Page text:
Tucked away on the lower level of Duke University Hospital, behind a door labeled “Clinical Engineering,” there are people working quietly on computers in a workspace that doesn’t look much different than many others in the sprawling complex.
But inside a storeroom, near a bank of large shelves, a strip of floor sits about a half-inch lower than the rest.
“This is where the track was,” said Chris Sutton, a zone maintenance mechanic for the research division.
A decade ago, this was the workshop for the Personal Rapid Transit (PRT), Duke’s futuristic-for-its-time rail system. For almost three decades, the PRT whisked patients, staff and visitors between the expanding hospital’s facilities at Duke South, Duke North and Parking Garage No. 2.
It was taken out of service in 2009 and most of it was demolished to make way for the Duke Cancer Center and Duke Medicine Pavilion. But with the right set of eyes, you can still see signs of the PRT’s existence, faint echoes of one of the quirkier parts of Duke’s past.
There are slight indentations in the wall in the T-level lobby where the doors of the PRT’s Duke North stop were. There’s a breezeway that runs underneath Duke Cancer Center that follows the path of the PRT.
And separated from busy hallways by discreet locked doors, the snaking tunnel that carried passengers from Duke North to Parking Garage No. 2 under Erwin Road sits empty and quiet.
“You can still see little things if you know what you’re looking for,” said Eric Brewer, senior electronics technician.
Brewer and Sutton are two of the seven current Duke employees who, at one point in their career, were tasked with looking after the PRT. On a campus that’s rapidly changing, they now help maintain its memory.
“It was like part of you,” Brewer said. “We had a lot of pride in that.”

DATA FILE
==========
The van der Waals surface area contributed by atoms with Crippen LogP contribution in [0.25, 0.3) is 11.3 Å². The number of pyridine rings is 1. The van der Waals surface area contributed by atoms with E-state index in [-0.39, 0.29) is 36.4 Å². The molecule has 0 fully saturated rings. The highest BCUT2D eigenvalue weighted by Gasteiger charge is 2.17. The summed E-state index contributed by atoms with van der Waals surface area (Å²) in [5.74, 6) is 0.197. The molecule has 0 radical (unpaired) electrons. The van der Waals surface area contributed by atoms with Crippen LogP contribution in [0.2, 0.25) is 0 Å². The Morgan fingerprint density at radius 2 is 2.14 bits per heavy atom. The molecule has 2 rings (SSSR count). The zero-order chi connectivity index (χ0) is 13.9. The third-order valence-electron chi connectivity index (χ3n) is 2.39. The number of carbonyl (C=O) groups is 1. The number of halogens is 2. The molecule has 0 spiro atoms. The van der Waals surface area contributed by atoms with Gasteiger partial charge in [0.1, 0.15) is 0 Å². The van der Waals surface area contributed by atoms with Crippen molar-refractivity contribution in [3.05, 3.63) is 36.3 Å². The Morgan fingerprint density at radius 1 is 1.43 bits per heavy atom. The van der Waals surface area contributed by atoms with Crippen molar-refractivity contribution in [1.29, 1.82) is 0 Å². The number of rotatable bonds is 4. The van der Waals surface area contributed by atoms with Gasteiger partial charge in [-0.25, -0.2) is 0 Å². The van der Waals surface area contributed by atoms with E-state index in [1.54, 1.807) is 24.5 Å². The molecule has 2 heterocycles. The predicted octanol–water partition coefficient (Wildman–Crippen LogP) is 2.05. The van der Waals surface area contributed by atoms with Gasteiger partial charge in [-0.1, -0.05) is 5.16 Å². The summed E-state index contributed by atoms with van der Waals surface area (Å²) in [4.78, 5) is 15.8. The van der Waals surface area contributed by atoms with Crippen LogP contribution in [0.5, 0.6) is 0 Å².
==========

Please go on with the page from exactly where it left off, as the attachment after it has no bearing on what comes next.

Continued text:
Riding on a cushion of air and propelled forward with the help of magnets, the PRT was a product of a time when the hospital had yet to fully grow into its ambition.
When the rail system was completed in 1979, the hospital consisted mainly of its original building, what is now Duke Clinic, and the still-under-construction Duke North. In between was a quarter mile of mostly open space that featured a steep hill and the railroad tracks that brought the West Campus Steam Plant its coal.
The PRT was deemed the most efficient way to quickly move people between the hospital’s two ends. But the small scale and unique challenges – such as the drawbridge that allowed coal cars to pass under the PRT track – meant that the Otis Elevator Company, which built it, had to create a custom design.
Two cars ran at a time and each held around 22 people comfortably. Traveling at roughly 25 miles per hour, the trip between Duke North and Duke South took around 90 seconds. The trip via tunnel from Duke North to Parking Garage No. 2 was even shorter.
The service was popular with the hospitals’ patients, staff and visitors, especially the youngest ones.
“On each end, it had one window where you could sit and look out onto the track,” said Tim Strayhorn, a building automations systems supervisor who worked on the PRT in its early days. “That’s where you’d find the kids. They’d all sit there so they could see where they were going.”
For the PRT’s 12-person maintenance crew, working on such a beloved piece of technology was a point of pride. But as the years went by, the challenge of keeping it running became greater.
With few similar systems in operation, there weren’t many people the PRT technicians could consult about sticky problems. Otis also phased out its involvement in systems like the PRT, so replacement parts were tough to find. Meanwhile, the custom nature of the PRT’s design meant the technology it ran on wasn’t able to adapt.
At a time when the first smartphones were hitting the market, fixing the PRT’s control systems still required soldering wires and microchips on circuit boards by hand.
“You can’t equate the PRT to anything,” said Kevin Brooks, who spent two decades working with the PRT. “It was homegrown. There was no other system like it.”
By the early 2000s, the system’s aging technology and the changing layout of the hospital rendered the PRT obsolete. Before beginning its slow phase-out in the fall of 2008, many of the members of the PRT crew had found positions elsewhere in the hospital.
Before long, the track between Duke North and Duke South was removed and built over. Now, many of the people that make up the steady stream of foot traffic on the hospital’s sleek, glass concourse – which roughly follows the path the PRT – are unaware that, not too long ago, that trip could have been made in seconds.
“The new people don’t have a clue the PRT existed,” said Michael Elks, assistant director of engineering and operations for Duke University Hospital, who arrived at Duke in 2001. “But the people that have been here a while still miss it.”